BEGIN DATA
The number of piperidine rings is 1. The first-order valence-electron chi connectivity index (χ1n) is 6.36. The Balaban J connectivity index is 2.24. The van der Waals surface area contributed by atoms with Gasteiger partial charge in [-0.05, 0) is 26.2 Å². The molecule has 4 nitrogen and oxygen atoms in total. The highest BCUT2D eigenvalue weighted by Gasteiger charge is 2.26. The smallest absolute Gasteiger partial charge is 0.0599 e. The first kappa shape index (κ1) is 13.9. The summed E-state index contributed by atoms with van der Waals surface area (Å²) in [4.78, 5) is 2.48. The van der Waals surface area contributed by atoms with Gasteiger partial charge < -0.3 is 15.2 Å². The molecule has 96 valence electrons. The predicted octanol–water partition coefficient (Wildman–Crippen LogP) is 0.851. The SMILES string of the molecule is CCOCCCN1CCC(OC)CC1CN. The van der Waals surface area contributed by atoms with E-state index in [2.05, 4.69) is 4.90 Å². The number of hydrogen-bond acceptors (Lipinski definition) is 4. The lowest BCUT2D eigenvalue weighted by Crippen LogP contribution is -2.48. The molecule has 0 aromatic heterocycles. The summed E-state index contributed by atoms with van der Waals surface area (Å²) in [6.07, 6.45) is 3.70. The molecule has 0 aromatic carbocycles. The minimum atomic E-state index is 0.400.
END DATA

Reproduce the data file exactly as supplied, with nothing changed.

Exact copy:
The number of piperidine rings is 1. The first-order valence-electron chi connectivity index (χ1n) is 6.36. The Balaban J connectivity index is 2.24. The van der Waals surface area contributed by atoms with Gasteiger partial charge in [-0.05, 0) is 26.2 Å². The molecule has 4 nitrogen and oxygen atoms in total. The highest BCUT2D eigenvalue weighted by Gasteiger charge is 2.26. The smallest absolute Gasteiger partial charge is 0.0599 e. The first kappa shape index (κ1) is 13.9. The summed E-state index contributed by atoms with van der Waals surface area (Å²) in [4.78, 5) is 2.48. The van der Waals surface area contributed by atoms with Gasteiger partial charge < -0.3 is 15.2 Å². The molecule has 96 valence electrons. The predicted octanol–water partition coefficient (Wildman–Crippen LogP) is 0.851. The SMILES string of the molecule is CCOCCCN1CCC(OC)CC1CN. The van der Waals surface area contributed by atoms with E-state index in [2.05, 4.69) is 4.90 Å². The number of hydrogen-bond acceptors (Lipinski definition) is 4. The lowest BCUT2D eigenvalue weighted by Crippen LogP contribution is -2.48. The molecule has 0 aromatic heterocycles. The summed E-state index contributed by atoms with van der Waals surface area (Å²) in [6.07, 6.45) is 3.70. The molecule has 0 aromatic carbocycles. The minimum atomic E-state index is 0.400.